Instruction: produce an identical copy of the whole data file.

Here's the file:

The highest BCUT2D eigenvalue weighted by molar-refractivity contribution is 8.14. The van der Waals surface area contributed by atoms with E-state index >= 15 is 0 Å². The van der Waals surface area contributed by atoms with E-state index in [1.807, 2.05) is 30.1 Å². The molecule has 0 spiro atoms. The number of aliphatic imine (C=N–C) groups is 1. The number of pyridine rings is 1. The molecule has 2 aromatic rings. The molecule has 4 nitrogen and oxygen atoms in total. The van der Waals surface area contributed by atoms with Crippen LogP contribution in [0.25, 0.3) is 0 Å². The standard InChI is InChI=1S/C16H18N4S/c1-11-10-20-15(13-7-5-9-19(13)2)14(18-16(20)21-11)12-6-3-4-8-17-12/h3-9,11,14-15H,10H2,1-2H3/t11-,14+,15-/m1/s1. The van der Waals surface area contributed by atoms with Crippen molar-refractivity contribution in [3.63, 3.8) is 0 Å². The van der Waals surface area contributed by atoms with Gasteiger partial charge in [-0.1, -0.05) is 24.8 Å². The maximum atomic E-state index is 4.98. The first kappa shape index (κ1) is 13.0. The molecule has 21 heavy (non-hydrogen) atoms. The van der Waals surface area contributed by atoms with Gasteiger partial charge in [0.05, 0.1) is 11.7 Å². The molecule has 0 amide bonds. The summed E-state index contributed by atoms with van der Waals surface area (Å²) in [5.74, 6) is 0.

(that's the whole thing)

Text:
The highest BCUT2D eigenvalue weighted by molar-refractivity contribution is 8.14. The van der Waals surface area contributed by atoms with E-state index >= 15 is 0 Å². The van der Waals surface area contributed by atoms with E-state index in [1.807, 2.05) is 30.1 Å². The molecule has 0 spiro atoms. The number of aliphatic imine (C=N–C) groups is 1. The number of pyridine rings is 1. The molecule has 2 aromatic rings. The molecule has 4 nitrogen and oxygen atoms in total. The van der Waals surface area contributed by atoms with Crippen LogP contribution in [0.25, 0.3) is 0 Å². The standard InChI is InChI=1S/C16H18N4S/c1-11-10-20-15(13-7-5-9-19(13)2)14(18-16(20)21-11)12-6-3-4-8-17-12/h3-9,11,14-15H,10H2,1-2H3/t11-,14+,15-/m1/s1. The van der Waals surface area contributed by atoms with Crippen molar-refractivity contribution in [3.63, 3.8) is 0 Å². The van der Waals surface area contributed by atoms with Gasteiger partial charge in [-0.1, -0.05) is 24.8 Å². The maximum atomic E-state index is 4.98. The first kappa shape index (κ1) is 13.0. The molecule has 21 heavy (non-hydrogen) atoms. The van der Waals surface area contributed by atoms with Gasteiger partial charge in [0.05, 0.1) is 11.7 Å². The molecule has 0 amide bonds. The summed E-state index contributed by atoms with van der Waals surface area (Å²) in [5.74, 6) is 0.